The concept of governance has a long provenance and can be traced back to at least 400 B.C.E. There is no universally accepted definition of governance, with the parameters of the concept varying according to different institutions:
- World Bank: “the manner in which power is exercised in the management of a country’s economic and social resources for development.”
- UNDP: “the exercise of economic, political and administrative authority to manage a country’s affairs at all levels. It comprises mechanisms, processes, and institutions through which citizens and groups articulate their interests, exercise their legal rights, meet their obligations, and mediate their differences.”
- Worldwide Governance Indicators: “the traditions and institutions by which authority in a country in exercised. This includes the process by which governments are selected, monitored and replaced; the capacity of the government to effectively formulate and implement sound policies; and the respect of citizens and the state for the institutions that govern economic and social interactions among them.”
- Institute on Governance: “what determines who has power, who makes decisions, how other players make their voice heard and how account is rendered.”
We at the Mo Ibrahim Foundation define governance as:
the provision of the political, social and economic public goods and services that every citizen has the right to expect from his or her state, and that a state has the responsibility to deliver to its citizens.
Our definition of governance is considered from the viewpoint of the citizen. As our founder Dr Mo Ibrahim says:
Governance is about delivering on a promise. The central challenge of government is to improve the quality of life of citizens.
The framework of the Ibrahim Index of African Governance (IIAG) reflects this ethos and has been constructed by the MIF Board and the IIAG Advisory Council to have four overarching dimensions (or categories) which comprehensively cover the goods and services a citizen has the right to expect from his or her state: Safety & Rule of Law, Participation & Human Rights, Sustainable Economic Opportunity and Human Development. These measures represent the Foundation’s definition of governance and provide a citizen-centric governance framework around which to organise underlying data and construct the IIAG.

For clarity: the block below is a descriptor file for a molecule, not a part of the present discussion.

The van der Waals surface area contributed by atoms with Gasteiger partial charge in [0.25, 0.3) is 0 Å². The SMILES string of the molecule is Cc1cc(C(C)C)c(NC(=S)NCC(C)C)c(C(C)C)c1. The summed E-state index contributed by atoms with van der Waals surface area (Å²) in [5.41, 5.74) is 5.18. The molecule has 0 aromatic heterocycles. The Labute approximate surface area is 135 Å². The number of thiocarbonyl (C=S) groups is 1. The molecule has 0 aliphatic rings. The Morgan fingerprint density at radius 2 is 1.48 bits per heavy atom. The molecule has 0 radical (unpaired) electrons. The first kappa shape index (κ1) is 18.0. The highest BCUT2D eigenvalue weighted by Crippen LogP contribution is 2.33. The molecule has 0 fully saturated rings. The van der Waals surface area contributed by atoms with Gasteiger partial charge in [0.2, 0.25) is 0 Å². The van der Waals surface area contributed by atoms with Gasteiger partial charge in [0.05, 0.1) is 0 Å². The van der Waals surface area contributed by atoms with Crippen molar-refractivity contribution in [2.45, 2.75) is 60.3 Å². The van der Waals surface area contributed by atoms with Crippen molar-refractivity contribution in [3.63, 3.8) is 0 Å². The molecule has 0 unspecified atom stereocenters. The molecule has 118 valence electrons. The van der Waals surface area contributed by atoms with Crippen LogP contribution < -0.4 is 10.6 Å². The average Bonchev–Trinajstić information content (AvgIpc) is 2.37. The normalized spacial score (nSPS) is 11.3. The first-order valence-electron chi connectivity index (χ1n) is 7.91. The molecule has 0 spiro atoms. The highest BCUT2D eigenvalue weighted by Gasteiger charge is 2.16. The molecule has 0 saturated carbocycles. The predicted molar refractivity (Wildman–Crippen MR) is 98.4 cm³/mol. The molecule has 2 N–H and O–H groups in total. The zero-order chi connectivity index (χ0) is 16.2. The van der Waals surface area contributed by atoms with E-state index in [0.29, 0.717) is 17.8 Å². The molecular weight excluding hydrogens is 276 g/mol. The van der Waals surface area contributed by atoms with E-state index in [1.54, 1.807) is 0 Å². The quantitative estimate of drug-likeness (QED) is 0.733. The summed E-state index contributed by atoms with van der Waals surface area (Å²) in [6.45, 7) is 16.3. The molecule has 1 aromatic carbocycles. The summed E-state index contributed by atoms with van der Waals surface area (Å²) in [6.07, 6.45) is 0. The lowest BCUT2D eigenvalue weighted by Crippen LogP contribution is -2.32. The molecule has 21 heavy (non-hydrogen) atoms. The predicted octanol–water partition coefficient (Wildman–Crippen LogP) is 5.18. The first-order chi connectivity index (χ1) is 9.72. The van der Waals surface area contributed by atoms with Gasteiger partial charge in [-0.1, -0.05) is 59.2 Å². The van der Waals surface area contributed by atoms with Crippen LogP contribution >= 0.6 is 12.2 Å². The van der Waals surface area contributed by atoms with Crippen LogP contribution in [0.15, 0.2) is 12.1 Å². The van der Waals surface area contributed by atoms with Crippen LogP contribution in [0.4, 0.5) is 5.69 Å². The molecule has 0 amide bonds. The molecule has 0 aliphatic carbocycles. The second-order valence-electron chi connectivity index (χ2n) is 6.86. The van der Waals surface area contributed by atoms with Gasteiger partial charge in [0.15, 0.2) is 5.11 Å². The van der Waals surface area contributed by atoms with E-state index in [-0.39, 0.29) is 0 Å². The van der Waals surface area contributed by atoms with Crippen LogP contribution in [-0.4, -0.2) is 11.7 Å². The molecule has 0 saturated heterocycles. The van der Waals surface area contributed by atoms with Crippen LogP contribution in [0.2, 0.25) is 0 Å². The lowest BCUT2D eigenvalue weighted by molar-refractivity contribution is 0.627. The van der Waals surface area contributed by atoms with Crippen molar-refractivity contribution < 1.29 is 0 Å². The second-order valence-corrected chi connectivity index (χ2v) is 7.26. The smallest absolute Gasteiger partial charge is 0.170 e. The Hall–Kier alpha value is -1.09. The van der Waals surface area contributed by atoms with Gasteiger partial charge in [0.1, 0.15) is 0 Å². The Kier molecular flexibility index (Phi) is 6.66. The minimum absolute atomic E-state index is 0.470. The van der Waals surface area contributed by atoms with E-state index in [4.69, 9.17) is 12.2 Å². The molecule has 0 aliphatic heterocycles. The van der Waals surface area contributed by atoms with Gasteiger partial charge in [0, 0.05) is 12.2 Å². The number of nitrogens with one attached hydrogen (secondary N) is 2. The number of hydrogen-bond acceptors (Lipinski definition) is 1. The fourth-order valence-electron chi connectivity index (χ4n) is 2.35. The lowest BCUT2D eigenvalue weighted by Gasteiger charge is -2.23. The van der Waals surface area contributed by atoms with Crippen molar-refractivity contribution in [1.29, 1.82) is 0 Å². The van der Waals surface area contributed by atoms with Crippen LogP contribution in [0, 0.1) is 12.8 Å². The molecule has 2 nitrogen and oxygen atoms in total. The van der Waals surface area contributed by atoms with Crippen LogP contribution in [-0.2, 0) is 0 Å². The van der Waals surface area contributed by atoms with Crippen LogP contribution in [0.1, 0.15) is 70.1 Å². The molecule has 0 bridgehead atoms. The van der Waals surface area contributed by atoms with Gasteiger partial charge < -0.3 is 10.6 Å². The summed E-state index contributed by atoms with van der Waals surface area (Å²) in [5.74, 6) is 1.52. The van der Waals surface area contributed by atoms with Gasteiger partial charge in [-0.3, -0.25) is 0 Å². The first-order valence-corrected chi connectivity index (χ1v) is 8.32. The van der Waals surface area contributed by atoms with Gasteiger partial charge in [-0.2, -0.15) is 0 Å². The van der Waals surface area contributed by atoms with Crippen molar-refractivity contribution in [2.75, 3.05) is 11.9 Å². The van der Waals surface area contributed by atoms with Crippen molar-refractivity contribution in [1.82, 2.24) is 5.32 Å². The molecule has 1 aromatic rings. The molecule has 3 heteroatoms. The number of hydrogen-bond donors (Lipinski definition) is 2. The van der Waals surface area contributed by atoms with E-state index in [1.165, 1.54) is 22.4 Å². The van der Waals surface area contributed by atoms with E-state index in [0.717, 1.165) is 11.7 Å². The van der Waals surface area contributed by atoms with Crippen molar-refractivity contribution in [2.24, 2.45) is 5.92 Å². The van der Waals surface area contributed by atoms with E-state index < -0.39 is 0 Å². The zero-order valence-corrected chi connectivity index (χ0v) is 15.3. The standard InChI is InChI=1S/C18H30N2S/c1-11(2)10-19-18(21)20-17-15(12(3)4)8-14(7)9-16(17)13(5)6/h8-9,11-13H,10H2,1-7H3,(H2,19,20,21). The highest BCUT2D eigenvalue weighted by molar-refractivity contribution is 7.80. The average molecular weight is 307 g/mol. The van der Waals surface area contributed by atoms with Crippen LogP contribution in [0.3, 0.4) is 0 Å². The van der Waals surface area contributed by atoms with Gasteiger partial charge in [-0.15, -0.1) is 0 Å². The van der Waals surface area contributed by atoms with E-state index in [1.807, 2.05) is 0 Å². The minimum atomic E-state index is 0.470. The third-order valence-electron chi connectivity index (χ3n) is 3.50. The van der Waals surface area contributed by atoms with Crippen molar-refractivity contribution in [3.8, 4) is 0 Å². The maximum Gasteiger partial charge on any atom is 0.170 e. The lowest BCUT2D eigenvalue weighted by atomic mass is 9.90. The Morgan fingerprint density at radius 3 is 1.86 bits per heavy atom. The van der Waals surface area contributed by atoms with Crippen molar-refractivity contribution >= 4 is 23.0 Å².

Although there is no consensus on the definition of governance, there is a general agreement that governance encompasses the dimensions of authority, decision-making and accountability. The founders of the Worldwide Governance Indicators assert that fundamental aspects of governance are “graft, rule of law and government effectiveness”. Other dimensions are “voice and accountability, political instability and violence, and regulatory burden.”
On the other hand, the World Bank CPIA indicators list dimensions of governance as: property rights and rule-based governance; the quality of budgetary & financial management; the efficiency of revenue mobilisation; the efficiency of public expenditures; and transparency, accountability and corruption.
The IIAG serves as a quantifiable tool to accurately measure and monitor African governance performance, its progress over time and across countries. The overall governance score gives an indication of how ‘well governed’ each African country is. As noted by Kofi Annan:
good governance is perhaps the single most important factor in eradicating poverty and promoting development.